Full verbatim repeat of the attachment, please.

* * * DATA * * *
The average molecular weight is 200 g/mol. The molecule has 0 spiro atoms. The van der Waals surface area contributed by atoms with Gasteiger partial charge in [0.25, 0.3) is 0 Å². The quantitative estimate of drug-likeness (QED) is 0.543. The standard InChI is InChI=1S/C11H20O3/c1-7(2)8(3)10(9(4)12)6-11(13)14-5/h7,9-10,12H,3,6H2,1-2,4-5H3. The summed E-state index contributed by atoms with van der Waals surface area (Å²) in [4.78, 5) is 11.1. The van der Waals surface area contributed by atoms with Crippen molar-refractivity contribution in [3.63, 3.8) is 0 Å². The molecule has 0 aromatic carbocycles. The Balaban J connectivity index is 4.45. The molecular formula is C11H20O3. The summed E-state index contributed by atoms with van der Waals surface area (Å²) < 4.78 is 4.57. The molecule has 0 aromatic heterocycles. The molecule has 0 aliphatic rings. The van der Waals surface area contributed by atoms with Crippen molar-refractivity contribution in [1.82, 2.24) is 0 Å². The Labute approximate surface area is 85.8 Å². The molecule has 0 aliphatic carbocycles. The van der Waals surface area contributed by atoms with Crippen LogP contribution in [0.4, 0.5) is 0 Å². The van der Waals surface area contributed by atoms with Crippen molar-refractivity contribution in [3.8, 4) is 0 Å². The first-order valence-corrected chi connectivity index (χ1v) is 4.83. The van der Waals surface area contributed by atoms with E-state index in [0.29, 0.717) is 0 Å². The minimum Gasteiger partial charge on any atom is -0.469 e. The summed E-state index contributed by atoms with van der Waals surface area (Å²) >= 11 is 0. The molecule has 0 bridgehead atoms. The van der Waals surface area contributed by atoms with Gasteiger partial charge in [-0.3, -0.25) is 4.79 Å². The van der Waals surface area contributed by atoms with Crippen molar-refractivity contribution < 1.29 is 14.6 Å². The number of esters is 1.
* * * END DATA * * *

The average molecular weight is 200 g/mol. The molecule has 0 spiro atoms. The van der Waals surface area contributed by atoms with Gasteiger partial charge in [0.25, 0.3) is 0 Å². The quantitative estimate of drug-likeness (QED) is 0.543. The standard InChI is InChI=1S/C11H20O3/c1-7(2)8(3)10(9(4)12)6-11(13)14-5/h7,9-10,12H,3,6H2,1-2,4-5H3. The summed E-state index contributed by atoms with van der Waals surface area (Å²) in [4.78, 5) is 11.1. The van der Waals surface area contributed by atoms with Crippen molar-refractivity contribution in [3.63, 3.8) is 0 Å². The molecule has 0 aromatic carbocycles. The Balaban J connectivity index is 4.45. The molecular formula is C11H20O3. The summed E-state index contributed by atoms with van der Waals surface area (Å²) < 4.78 is 4.57. The molecule has 0 aromatic heterocycles. The molecule has 0 aliphatic rings. The van der Waals surface area contributed by atoms with Crippen molar-refractivity contribution in [1.82, 2.24) is 0 Å². The Labute approximate surface area is 85.8 Å². The molecule has 0 aliphatic carbocycles. The van der Waals surface area contributed by atoms with Crippen LogP contribution in [0.4, 0.5) is 0 Å². The van der Waals surface area contributed by atoms with Crippen molar-refractivity contribution in [3.8, 4) is 0 Å². The first-order valence-corrected chi connectivity index (χ1v) is 4.83. The van der Waals surface area contributed by atoms with E-state index in [0.29, 0.717) is 0 Å². The minimum Gasteiger partial charge on any atom is -0.469 e. The summed E-state index contributed by atoms with van der Waals surface area (Å²) >= 11 is 0. The molecule has 0 bridgehead atoms. The van der Waals surface area contributed by atoms with Gasteiger partial charge in [-0.3, -0.25) is 4.79 Å². The van der Waals surface area contributed by atoms with Crippen molar-refractivity contribution < 1.29 is 14.6 Å². The number of esters is 1.